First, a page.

Veteran Zlatan is still quick with quips
If Zlatan Ibrahimovic plays the 90 minutes tonight in the way he has dominated the build-up to Ireland's clash with Sweden, it will be a one-man show. The Swedish captain will be heading home with the match ball in one hand, a bunch of flowers in the other and a huge weight off his shoulders.
Eleven men will take to the field for Sweden this evening, backed by a coaching staff headed up by the perma-smiling manager Erk Hamren, but no doubt about it, Zlatan runs the show.
At the pre-match press conference in the match stadium yesterday, Zlatan dominated 95% of the conversation, with the national team boss sat beside him, reduced to the role of a barely-involved observer.
We got two sides of Zlatan. The one who seems happy to poke fun at himself and suck some of the tension out of the air. When asked about a comment by a team-mate that the Irish central defence of O'Shea and Keogh (combined age of 64) was "slow", Zlatan smiled. "I am also slow so it doesn't matter, they can still be good even if they are s low," said the 34-year-old.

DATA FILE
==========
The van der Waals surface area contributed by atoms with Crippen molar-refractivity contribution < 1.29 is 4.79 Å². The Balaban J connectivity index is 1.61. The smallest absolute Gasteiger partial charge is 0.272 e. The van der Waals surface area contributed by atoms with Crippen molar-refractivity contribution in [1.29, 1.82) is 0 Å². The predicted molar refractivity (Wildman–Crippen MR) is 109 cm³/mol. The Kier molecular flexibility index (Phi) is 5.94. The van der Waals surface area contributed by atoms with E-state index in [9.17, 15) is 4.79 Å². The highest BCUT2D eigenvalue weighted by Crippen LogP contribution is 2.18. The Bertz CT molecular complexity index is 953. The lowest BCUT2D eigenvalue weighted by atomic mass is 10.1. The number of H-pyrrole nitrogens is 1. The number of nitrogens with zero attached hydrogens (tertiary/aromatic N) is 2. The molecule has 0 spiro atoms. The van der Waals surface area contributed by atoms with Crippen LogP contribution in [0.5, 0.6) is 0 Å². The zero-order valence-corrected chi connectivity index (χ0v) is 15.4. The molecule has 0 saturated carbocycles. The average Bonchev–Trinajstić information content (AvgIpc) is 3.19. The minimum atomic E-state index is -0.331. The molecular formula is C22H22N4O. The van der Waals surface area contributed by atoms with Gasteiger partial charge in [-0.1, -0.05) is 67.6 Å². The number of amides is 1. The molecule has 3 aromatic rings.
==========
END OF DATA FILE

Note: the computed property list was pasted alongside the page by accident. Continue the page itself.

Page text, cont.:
He's also quizzed about the praise sent his way by Roy Keane a day earlier. The Ireland assistant manager stated (in a positive way) that Zlatan was a "character" like Eric Cantona.
"I take it as a compliment, if a player like Roy Keane speaks. He has been in the game and he knows what he is talking about," was Zlatan's response.
He also played down his own importance to the national side. "You become the best if you have team-mates around you that are the best. If the collective succeeds, you succeed, it's that simple," he said. "For me, the individual comes second as the collective is more important. If the individual comes good, the team does too. It's important that the team does good."
But he also dishes out the one-liners as only he can.
Asked why he carries on his career when his "legend" is secure, he quips: "the legend can still deliver". What about the theory that he has yet to dominate an international tournament? "I have been dominating wherever I go, I feel no issue about that."
And he admits that life with Sweden's players is not as easy as with his club. "Here I have to be patient with my team-mates. At PSG I made more demands, here I cannot make the same demands. I have the greatest pressure on my shoulders, I want to take the pressure off the team."